Photo: Win McNamee/Getty Images
Minutes after the conclusion of Attorney General Bill Barr's testimony, Senate Judiciary Chairman Lindsey Graham (R-S.C.) said that he has no plans to bring special counsel Robert Mueller before the committee. "It's over," he told reporters.
Why it matters: Many questions remain about why Mueller opted not to make a decision on whether Trump obstructed justice, despite laying out extensive evidence. Senators are also interested in finding out more about why Mueller wrote a letter to Barr expressing dissatisfaction about the way his report had been characterized in the wake of Barr's March 24 summary of "principal conclusions."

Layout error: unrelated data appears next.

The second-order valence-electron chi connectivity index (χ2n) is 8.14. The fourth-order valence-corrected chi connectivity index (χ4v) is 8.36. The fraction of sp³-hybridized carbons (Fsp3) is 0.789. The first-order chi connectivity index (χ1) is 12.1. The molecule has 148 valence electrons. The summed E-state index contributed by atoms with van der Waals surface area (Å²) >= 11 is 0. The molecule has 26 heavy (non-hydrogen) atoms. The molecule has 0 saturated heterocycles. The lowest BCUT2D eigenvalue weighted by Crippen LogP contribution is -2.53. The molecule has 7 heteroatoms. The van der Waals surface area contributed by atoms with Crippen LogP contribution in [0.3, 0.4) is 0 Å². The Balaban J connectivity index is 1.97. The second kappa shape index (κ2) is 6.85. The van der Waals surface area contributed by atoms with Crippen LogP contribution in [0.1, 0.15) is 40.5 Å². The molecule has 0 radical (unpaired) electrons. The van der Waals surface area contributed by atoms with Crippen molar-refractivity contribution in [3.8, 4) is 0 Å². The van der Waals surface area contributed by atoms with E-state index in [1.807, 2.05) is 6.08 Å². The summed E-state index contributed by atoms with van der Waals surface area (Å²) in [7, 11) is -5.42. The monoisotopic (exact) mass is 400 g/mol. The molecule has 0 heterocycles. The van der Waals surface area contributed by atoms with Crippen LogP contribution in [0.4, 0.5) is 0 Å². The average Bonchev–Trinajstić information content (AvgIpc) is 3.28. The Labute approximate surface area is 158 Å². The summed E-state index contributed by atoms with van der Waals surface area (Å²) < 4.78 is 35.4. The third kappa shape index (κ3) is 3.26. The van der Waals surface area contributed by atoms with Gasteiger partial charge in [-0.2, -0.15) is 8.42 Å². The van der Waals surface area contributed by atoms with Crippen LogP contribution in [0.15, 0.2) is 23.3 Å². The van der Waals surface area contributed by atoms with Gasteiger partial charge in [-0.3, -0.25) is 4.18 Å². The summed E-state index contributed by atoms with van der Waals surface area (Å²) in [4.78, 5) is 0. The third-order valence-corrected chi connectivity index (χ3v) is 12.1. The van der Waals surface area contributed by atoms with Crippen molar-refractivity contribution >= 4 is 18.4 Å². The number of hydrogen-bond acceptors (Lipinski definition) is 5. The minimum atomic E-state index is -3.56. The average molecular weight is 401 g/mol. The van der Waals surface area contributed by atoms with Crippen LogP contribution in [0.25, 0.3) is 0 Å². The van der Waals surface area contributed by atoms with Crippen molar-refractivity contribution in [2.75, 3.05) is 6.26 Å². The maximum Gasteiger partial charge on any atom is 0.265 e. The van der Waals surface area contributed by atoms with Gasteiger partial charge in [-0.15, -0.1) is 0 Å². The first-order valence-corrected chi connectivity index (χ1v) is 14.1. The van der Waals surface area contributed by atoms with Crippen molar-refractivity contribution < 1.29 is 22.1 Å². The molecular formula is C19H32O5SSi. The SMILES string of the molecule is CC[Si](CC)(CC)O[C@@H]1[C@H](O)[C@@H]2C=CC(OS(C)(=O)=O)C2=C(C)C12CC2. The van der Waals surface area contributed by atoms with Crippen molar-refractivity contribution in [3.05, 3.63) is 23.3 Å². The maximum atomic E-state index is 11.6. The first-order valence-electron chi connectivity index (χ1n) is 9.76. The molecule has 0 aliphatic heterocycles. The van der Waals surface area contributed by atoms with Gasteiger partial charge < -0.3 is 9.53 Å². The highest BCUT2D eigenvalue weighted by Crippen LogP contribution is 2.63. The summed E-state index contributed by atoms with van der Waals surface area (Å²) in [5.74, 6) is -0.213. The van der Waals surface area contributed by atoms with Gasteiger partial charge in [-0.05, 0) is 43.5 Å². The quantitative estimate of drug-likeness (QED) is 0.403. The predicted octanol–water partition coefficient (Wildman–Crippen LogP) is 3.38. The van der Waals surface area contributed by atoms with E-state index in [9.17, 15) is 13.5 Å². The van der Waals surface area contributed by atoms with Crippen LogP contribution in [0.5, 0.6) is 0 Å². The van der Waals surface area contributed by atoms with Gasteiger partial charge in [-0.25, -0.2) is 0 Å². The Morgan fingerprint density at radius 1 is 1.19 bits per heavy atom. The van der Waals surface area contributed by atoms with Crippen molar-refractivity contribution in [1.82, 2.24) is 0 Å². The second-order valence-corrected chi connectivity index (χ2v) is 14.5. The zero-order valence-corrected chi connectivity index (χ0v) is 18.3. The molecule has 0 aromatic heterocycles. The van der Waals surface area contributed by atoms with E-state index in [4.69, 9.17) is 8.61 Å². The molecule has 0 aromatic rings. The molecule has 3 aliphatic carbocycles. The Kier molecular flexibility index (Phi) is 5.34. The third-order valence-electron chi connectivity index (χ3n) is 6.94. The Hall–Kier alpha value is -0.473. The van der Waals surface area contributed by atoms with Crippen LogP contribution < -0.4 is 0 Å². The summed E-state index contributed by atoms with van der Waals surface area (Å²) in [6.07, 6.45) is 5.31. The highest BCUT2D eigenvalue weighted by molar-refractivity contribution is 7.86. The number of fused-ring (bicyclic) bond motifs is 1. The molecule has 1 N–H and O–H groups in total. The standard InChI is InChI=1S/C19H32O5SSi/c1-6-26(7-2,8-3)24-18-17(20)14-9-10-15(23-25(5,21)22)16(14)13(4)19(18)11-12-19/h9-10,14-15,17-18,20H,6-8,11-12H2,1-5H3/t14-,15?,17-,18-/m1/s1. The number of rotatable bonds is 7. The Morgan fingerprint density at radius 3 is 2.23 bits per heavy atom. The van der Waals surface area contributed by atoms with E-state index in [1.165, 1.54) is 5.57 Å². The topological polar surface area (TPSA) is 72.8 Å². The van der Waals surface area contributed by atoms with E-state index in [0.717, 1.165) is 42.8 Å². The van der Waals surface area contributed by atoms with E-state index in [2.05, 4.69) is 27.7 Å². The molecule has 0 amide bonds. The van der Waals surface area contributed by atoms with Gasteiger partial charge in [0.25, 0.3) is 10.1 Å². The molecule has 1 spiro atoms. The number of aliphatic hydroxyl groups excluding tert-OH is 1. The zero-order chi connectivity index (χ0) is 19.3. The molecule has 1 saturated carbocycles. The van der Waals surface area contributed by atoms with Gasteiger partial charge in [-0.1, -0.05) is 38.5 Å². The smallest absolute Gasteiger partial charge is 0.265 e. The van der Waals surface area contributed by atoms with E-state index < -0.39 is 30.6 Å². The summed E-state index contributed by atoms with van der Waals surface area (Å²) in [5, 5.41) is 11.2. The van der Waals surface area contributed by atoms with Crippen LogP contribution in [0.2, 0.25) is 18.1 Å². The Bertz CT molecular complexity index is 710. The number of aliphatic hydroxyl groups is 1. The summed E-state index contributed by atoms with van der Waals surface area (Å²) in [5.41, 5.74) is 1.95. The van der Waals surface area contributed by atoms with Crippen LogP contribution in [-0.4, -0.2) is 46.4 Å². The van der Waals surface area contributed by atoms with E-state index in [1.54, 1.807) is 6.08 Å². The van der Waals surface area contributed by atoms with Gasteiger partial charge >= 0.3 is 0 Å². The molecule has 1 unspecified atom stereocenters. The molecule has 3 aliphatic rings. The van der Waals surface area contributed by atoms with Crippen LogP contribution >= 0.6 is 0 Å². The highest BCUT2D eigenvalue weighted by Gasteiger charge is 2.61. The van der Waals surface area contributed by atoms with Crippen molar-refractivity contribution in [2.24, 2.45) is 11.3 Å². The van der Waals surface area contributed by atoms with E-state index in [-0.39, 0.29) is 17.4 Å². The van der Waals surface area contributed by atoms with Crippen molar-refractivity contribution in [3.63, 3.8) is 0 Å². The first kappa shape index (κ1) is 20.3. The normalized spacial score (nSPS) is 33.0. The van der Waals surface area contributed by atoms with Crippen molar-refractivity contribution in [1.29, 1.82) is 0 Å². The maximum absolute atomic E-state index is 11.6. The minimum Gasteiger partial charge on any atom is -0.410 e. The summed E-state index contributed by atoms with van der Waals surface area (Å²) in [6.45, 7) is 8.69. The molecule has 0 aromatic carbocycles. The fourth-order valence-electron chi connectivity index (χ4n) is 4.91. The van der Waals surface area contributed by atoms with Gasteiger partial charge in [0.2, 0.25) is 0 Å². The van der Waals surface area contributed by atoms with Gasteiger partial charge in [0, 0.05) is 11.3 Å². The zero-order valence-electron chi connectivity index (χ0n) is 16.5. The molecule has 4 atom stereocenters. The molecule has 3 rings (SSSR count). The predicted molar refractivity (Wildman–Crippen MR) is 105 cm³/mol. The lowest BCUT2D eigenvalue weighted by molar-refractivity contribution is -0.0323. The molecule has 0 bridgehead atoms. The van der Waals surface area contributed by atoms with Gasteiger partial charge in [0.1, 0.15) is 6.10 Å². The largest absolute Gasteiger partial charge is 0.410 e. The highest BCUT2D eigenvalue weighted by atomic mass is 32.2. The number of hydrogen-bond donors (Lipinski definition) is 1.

- Barr said he will allow Mueller to testify and opted not to answer several of the senators' questions because he did not want to characterize Mueller's thought process. Barr also told Sen. Amy Klobuchar (D-Minn.) that he does not know whether the investigation looked into Trump's tax returns or the Trump Organization's financial records, but that she can ask Mueller himself when he testifies.
What to watch: House Judiciary Chairman Jerry Nadler said Wednesday that the Justice Department has agreed to allow Mueller to testify before his panel some time in May, but that they have not yet nailed down a specific date.
Go deeper: Highlights from Barr's testimony